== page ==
They claim six times the power and five times the energy capacity of comparable batteries – all while slashing the price. Because of this, no other North American EV has been able to achieve the coveted $25K price tag.

Right now, the 2022 Nissan Leaf costs little over $27,000.


The hatchback’s underpinnings will be supported by the battery, which will lower the car’s weight. With the new design, Tesla estimates that the hatchback’s range would rise by an additional 14%.

Despite the fact that Tesla’s supercharger network will be compatible with this vehicle, it is not certain how fast it will be able to charge. As far as we know, all Teslas have a maximum power output of 250kW.

The Tesla hatchback’s design and characteristics are highlighted.

(Image credit: Tesla)

The Tesla hatchback has been intentionally kept under wraps, as no design data or sketches have been released. But we should expect some form of hybrid vehicle that looks like a cross between the Model Y and a Nissan Leaf or VW ID.3hatchback .’s design.


There is a good chance the new hatchback will come equipped with the majority of the standard Tesla features, such as the company’s infotainment system and the ability to use the supercharger network.

Elon Musk has promised that the vehicle will be “totally autonomous,” thus we can assume it will use some kind of Autopilot. In our opinion, it is quite unlikely that it will be able to achieve Level 5 autonomy, in which the car does all of the work and the driver is no longer required.

According to our speculation, the automobile will be able to drive itself on highways and perhaps even city streets thanks to Tesla’s ‘Full Self-Driving’ Autopilot system. In the event that a human driver is present and ready to take control at any time.


Is it going to be called a Tesla Hatchback or something else entirely?

Because it’s smaller and less expensive than Tesla’s current entry-level car, the Model 3, several media sites have begun calling the new hatchback the “Model 2.” Tesla hasn’t officially disclosed the name of its new hatchback.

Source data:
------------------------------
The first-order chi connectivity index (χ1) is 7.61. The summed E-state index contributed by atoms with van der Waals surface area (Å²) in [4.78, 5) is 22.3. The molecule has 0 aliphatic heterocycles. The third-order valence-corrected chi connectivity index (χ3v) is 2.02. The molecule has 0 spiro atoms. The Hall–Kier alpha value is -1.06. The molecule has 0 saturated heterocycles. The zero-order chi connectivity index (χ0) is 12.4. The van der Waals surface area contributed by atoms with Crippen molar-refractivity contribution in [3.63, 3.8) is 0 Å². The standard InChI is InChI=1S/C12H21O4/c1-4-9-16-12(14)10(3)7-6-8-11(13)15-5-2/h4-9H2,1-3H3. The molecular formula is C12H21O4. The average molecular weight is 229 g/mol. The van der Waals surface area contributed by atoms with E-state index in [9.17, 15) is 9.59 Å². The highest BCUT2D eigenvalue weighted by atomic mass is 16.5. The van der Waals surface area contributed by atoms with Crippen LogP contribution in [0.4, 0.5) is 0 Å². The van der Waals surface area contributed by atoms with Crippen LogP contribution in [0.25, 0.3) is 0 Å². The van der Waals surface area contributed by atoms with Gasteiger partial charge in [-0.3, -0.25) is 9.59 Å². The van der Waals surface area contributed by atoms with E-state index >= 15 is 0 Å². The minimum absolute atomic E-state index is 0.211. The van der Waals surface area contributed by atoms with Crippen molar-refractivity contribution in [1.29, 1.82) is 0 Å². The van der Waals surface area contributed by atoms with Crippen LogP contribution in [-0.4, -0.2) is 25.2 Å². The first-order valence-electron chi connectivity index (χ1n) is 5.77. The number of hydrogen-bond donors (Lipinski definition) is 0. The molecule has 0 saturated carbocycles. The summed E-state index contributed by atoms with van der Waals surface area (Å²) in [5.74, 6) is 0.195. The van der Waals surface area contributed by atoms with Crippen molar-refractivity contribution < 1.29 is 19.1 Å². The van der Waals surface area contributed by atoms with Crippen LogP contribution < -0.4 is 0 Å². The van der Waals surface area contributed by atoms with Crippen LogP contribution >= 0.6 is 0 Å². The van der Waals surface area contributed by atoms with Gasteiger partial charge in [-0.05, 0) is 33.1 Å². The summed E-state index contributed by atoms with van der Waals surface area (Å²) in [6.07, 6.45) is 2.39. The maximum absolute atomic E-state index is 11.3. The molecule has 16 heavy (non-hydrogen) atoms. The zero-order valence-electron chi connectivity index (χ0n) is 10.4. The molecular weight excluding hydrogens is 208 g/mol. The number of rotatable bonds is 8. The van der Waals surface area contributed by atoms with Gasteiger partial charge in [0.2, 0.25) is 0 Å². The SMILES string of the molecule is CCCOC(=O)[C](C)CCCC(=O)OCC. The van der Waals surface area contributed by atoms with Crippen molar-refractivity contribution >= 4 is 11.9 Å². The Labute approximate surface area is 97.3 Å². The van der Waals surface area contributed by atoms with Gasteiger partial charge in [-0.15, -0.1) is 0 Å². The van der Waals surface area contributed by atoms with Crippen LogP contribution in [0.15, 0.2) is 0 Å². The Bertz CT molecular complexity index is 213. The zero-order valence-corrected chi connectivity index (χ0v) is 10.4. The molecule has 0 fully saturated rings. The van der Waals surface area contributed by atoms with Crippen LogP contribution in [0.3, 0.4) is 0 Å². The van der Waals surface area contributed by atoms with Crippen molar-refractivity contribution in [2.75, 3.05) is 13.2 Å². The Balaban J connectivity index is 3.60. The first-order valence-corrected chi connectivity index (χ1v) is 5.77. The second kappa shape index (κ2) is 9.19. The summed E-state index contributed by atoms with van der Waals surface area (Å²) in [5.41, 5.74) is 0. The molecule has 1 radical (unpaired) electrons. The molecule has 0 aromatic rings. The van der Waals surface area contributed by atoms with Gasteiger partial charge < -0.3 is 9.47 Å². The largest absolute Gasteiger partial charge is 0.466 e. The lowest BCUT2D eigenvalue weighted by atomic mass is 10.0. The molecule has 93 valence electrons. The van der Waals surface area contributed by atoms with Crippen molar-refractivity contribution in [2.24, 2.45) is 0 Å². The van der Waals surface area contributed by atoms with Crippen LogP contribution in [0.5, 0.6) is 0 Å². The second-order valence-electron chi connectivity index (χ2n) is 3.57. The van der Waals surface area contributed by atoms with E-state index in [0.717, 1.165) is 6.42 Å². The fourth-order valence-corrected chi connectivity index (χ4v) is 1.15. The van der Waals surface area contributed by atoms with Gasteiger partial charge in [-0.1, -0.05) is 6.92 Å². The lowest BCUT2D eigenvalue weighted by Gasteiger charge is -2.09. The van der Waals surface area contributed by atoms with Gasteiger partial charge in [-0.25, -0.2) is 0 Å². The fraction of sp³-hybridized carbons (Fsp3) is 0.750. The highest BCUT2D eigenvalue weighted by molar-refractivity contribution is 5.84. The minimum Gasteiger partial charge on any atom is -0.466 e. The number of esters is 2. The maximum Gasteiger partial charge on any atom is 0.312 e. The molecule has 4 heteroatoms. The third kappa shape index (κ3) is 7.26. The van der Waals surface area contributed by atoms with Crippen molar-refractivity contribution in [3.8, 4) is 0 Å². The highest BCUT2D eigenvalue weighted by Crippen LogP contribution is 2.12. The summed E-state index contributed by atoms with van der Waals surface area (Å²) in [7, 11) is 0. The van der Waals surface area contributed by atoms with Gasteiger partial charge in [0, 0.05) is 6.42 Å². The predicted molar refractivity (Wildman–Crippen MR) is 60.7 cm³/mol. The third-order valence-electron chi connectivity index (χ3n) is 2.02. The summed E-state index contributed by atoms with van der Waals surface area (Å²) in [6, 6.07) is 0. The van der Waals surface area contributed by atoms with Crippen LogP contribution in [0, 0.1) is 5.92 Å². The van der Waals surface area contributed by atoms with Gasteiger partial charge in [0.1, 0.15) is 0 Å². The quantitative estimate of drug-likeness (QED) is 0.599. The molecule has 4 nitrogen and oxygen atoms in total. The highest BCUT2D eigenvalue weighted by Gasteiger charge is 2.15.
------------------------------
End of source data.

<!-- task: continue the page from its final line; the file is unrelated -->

There was a chance that the Model 2 will be referred as as such, but Elon Musk has already disproved that claim. If Tesla follows its prior name rules, this isn’t likely to happen. After all, Elon Musk called his Model S through Y series after the word ‘Sexy,’ which the letters in the model name stood for.

If Ford didn’t own the rights to the moniker “Model E,” Tesla would have had to use the number 3 instead of the letter E.


However, what is the future of Elon Musk’s very infantile Tesla naming trend? This indicates that the Hatchback’s letter would have to begin a new word because Sexy is a whole word.

That is, if Tesla chooses to call the hatchback after the Tesla Roadster and not something more conventional. Tesla Hatchback, on the other hand, has a slightly different sound to it.

The Future of the Tesla Hatchback

The Tesla Hatchback has a lot of unanswered questions, but it appears like Tesla is going to deliver the same ‘Tesla experience’ in a car that is both cheaper and smaller than its current line-up. As long as the company’s many rivals follow suit and launch high-range electric vehicles at affordable prices, it’s a wonderful thing.


Of course, we’ll have to wait and see if this car arrives in 2023 as planned. Imagining what a Tesla could be is fun, but it’s frustrating when the vehicle is delayed, as has been the case with many previous Tesla models. However, we have high hopes for Tesla and are certain that they can pull this off without a hitch.

Leave a Comment